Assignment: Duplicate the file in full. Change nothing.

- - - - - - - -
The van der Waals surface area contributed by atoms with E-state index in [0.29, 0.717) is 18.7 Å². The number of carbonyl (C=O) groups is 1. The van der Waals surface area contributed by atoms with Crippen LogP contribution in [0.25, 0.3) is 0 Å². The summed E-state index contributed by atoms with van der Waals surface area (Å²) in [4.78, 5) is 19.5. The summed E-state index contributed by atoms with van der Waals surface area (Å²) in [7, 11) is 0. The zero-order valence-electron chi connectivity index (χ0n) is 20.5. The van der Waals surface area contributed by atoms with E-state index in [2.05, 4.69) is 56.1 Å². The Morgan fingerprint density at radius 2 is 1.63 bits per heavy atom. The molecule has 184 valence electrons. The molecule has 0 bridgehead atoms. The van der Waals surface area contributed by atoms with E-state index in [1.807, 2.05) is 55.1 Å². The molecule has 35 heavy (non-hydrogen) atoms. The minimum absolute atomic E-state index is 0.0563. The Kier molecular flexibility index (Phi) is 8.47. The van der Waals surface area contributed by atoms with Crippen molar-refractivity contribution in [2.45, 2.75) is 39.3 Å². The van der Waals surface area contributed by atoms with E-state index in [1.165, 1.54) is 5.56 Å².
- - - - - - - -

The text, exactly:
The van der Waals surface area contributed by atoms with E-state index in [0.29, 0.717) is 18.7 Å². The number of carbonyl (C=O) groups is 1. The van der Waals surface area contributed by atoms with Crippen LogP contribution in [0.25, 0.3) is 0 Å². The summed E-state index contributed by atoms with van der Waals surface area (Å²) in [4.78, 5) is 19.5. The summed E-state index contributed by atoms with van der Waals surface area (Å²) in [7, 11) is 0. The zero-order valence-electron chi connectivity index (χ0n) is 20.5. The van der Waals surface area contributed by atoms with E-state index in [2.05, 4.69) is 56.1 Å². The Morgan fingerprint density at radius 2 is 1.63 bits per heavy atom. The molecule has 184 valence electrons. The molecule has 0 bridgehead atoms. The van der Waals surface area contributed by atoms with E-state index in [1.807, 2.05) is 55.1 Å². The molecule has 35 heavy (non-hydrogen) atoms. The minimum absolute atomic E-state index is 0.0563. The Kier molecular flexibility index (Phi) is 8.47. The van der Waals surface area contributed by atoms with Crippen molar-refractivity contribution in [2.45, 2.75) is 39.3 Å². The van der Waals surface area contributed by atoms with E-state index in [1.165, 1.54) is 5.56 Å².